As a result, many women are already leading climate action on the ground, and in doing so are aiding the global fight against climate change.

COP23 Gleichstellung der Geschlechter

Tali Layango Arista (on the right) and her two colleagues are leading local climate protection projects at home in Peru

Take for example Tali Layango Arista, an indigenous woman from Peru. She is leading a reforestation project with her fellow female community members. 

"When we trade with wood within our communities, we reforest the cleared area afterwards," Arista told DW. Women are often "in direct contact with our forests and environment," she added.

Women are not only more likely to protect the environment on a local level, but also on a regional and national level. Studies have shown that when women are in leading political positions, climate laws are more easily passed.

Cameroonian mayor Courtes is one of many examples of women in leadership positions, and their positive impact on the environment.

In 2014, she received the United Nations Public Service Award for providing potable water to all inhabitants of her city. The project was made possible by involving female residents, who manage consumption of water and other resources.

"I'm calling on the support of women because they are at the center of managing everything that is about climate change," Courtes affirmed.

Nature and Environment

A sinking world

Samuel is only 10 years old, but when it comes to describing how climate change will impact our planet, he has a clear answer: water will rise so much that people living near the sea will be begging for help to survive. But why does it happen? "Because of the extreme pollution," he says.

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The last sunrise?

While Daniel (7) loves contemplating the sun, he wonders whether it will still be here in 50 years. He is hoping it only changes slightly, and that sunsets and sunrises will still be beautiful and colorful and will keep delighting adults and children. He's already urging his parents to recycle at home. After all, it's his future that's at stake.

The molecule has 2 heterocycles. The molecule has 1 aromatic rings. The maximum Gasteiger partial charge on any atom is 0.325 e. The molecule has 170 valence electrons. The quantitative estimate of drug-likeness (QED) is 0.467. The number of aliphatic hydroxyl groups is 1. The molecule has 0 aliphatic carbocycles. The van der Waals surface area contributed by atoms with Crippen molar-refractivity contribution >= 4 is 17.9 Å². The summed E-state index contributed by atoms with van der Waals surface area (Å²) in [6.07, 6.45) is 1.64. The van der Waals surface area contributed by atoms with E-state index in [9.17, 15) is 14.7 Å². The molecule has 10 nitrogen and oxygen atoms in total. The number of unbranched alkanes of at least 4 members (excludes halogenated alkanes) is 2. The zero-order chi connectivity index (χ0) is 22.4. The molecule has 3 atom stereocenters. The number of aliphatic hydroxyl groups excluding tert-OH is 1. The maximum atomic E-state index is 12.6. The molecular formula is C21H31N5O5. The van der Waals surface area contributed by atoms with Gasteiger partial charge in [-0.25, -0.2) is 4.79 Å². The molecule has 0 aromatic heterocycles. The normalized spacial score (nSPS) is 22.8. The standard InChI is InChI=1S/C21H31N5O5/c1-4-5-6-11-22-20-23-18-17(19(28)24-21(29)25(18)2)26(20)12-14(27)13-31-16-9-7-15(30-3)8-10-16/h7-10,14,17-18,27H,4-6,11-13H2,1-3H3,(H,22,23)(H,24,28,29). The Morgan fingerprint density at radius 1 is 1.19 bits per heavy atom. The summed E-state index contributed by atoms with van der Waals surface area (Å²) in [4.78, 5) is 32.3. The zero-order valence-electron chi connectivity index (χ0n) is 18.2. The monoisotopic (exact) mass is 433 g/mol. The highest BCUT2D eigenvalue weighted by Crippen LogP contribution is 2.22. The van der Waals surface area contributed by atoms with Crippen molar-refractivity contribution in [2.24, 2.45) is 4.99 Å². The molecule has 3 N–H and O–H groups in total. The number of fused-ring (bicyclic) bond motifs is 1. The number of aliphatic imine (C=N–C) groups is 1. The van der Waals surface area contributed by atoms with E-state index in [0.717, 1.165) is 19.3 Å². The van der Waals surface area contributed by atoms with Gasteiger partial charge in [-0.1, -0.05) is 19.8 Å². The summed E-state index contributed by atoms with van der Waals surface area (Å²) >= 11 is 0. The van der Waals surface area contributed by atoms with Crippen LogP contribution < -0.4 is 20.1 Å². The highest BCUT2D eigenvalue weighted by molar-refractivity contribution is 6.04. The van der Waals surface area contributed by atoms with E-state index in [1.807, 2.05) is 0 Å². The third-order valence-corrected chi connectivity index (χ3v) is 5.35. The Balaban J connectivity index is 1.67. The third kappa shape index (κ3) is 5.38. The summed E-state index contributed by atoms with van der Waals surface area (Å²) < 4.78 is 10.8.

Nature and Environment

Hold your breath

In a near future, flying cars will still be as polluting as cars nowadays, the sky will rarely look blue due to pollution, and humankind will completely forget the importance of nature - even the last of the trees will be removed. To top it off, droughts will be so bad in some places that ships will be stranded. And for that, Paloma (10) points out, we don't need to wait 50 years but only 15.

Nature and Environment

Escaping heat waves

Emma (7) has been traveling through southeast Asia in recent months and has loved the experience. But it was so hot! She learned from her mom that global temperatures are increasing every year. Therefore it's not surprising how she imagines the planet in the future: the sun will almost burn out and people will be forced to leave Earth – in rockets, of course.

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A new home: Mars

Life on another planet is exactly what Linus (12) imagines - more concretely, on Mars. In 50 years, the Earth will be immersed in such chaos that we will have to look for a better place. But even there, we will not have learned the lesson and we will leave another trail of consumption and destruction. Not much hope for our near future, right, Linus? "Well, we can still stop it!"

Nature and Environment

Technology has the power

In place of nature, technology will dominate our daily lives, Yann (12) believes. But for him, this is not discouraging, since we will have the most advanced technologies and lots of flying objects. This is how our planet will look in 50 years: a futuristic cityscape filled with revolutionary machines.

Nature and Environment

Huge carbon 'handprint'

Astrid (6) has a very abstract idea about Earth. It's a place where river flows, air flows and people are simultaneously affected by the same threat: a gigantic carbon "handprint." Astrid has heard about it at school: the bigger the "handprint," the worse the impact for us all.

Nature and Environment

Let’s try to survive

Our young artists don't always want to give a clear interpretation for their pieces. In this case, Miguel (10) provides us with two main options: The robot represents destructive climate change. Here, our destiny is quite clear. On the other hand, it may just mean that artificial intelligence will get out of control and become more powerful than humans. In any case, it's our time to act!

Nature and Environment

Tragedy on Earth

At 7, Judith gets quite serious when talking about the future, and is convinced we might all be dead by 2067 - pets included. In half a century, almost no one will have survived planetary destruction: and aliens will get the chance to take over. Just in case, Judith already prefers to save precious resources. No more new sheets of paper for drawing unless she's first used the other side.